Technology December 17, 2021
Top 5 accessible video conferencing platforms for people with disabilities globally
The sudden switch to work from home post the COVID-19 pandemic has underlined the importance of digital accessibility at work – wherever that work takes place. Here are the Top 5 video conferencing platforms that are enabling people with disabilities to do that.
Google Meet is accessible to screen reader and keyboard users. People with disabilities can participate in Google Meet video meetings using accessibility features in Meet, Chrome Browser, and Google meeting room hardware.
Among the accessibility features available are Live Captions, Screen Readers, Magnifiers, and Keyboard Shortcuts.Users can control the camera and microphone and open accessibility features using the keyboard. Meet also offers automatic captions that benefit people who are hard-of-hearing.
Much of the world has turned to Zoom not just for work but also schoolwork, social meet ups, even exercise classes! It seems to be a favourite in the disability community for its reputation for providing consistently high access.
Among the accessibility features are Support for Closed Captioning, Hotkeys and Shortcuts, Screen Reader Support, and Automatic Transcription. Zoom supports closed captioning for its live meetings through several different methods.
Microsoft Teams is designed for people of different abilities. It gives everyone an opportunity to work together and levels the playing field. The accessibility features of Teams are available on desktop and the mobile app. Video calls can include hundreds of participants.
Among the popular features are Live Captions, Translation feature in chat, Zoom feature, Zooming presented content while a meeting, Use of Dark mode or High Contrast Mode, Immersive Reader, Voice Message, Shortcut Keys and Voicemail: Speech to Text.
Microsoft Teams helps me stay connected with my team and I can do all the activities seamlessly with them. With Teams, I conduct trainings, organise meetings, engage in group discussions and even carry out polls. It offers lots of keyboard shortcuts to make use of its wide range of features. Teams is compatible with different screen readers. – Priti Rohra, Chief Accessibility Officer, BarrierBreak
Slack is a popular app for threaded work chat that offers the ability to interact with a fellow member in a video call. You can have spontaneous video chats too. The app is used by many Fortune 100 companies and is available on every major platform and iOS and Android devices.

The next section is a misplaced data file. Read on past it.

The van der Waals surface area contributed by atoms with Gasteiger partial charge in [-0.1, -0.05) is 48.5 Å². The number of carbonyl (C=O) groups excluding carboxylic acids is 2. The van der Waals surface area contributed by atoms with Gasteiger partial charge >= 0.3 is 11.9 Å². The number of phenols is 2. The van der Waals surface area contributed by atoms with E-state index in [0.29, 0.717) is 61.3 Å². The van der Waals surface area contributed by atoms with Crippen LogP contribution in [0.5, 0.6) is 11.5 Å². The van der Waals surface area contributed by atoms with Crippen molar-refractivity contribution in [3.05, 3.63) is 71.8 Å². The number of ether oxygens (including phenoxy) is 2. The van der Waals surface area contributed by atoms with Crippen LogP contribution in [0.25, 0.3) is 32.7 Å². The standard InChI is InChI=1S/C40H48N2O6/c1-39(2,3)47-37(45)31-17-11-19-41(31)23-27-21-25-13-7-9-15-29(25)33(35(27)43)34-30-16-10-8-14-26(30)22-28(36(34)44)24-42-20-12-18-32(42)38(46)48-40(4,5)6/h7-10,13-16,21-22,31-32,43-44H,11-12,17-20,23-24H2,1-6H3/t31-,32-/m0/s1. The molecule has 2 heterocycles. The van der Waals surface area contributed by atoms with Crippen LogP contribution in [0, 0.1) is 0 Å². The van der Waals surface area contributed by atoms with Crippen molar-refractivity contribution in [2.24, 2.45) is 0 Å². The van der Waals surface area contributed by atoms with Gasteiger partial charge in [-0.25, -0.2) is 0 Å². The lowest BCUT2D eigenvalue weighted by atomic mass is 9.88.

The iOS and Android apps have been tailored to work well with screen reading and magnification tools. Buttons and controls are labelled, and a variety of low-vision options. The large bold buttons are helpful for low vision users.
“Slack is accessible as it can be used to set up meetings and have calls”, says Raghavendra S Peri, a CPWA certified accessibility consultant and Product Manager (Accessibility) at Deque Software, India. Peri is a person with a vision impairment. “Initially I found it difficult to use but since early 2020 I have been using it extensively. I can read threads and participate in them. It can be daunting when you are in a large group it lets you be a part of many channels”.
Webex by Cisco
Webex has become popular after its integration with Cisco’s on-site video conferencing equipment. It offers mixed levels of accessibility for users of different abilities.
For users who are low vision, Webex’s integrations are quite useful. For deaf and hard-of-hearing users there is a media viewer window where a person can type what is being spoken during a meeting. There are transcription services for recorded meetings. The bold design is effective for low vision users.
Since the start of pandemic, developments in accessibility have accelerated. Major product updates and announcements are happening on a regular basis. One thing to remember is to diligently update your software on a regular basis. Or enable auto-updates on your device. Sometimes a software update can fix a serious accessibility issue.
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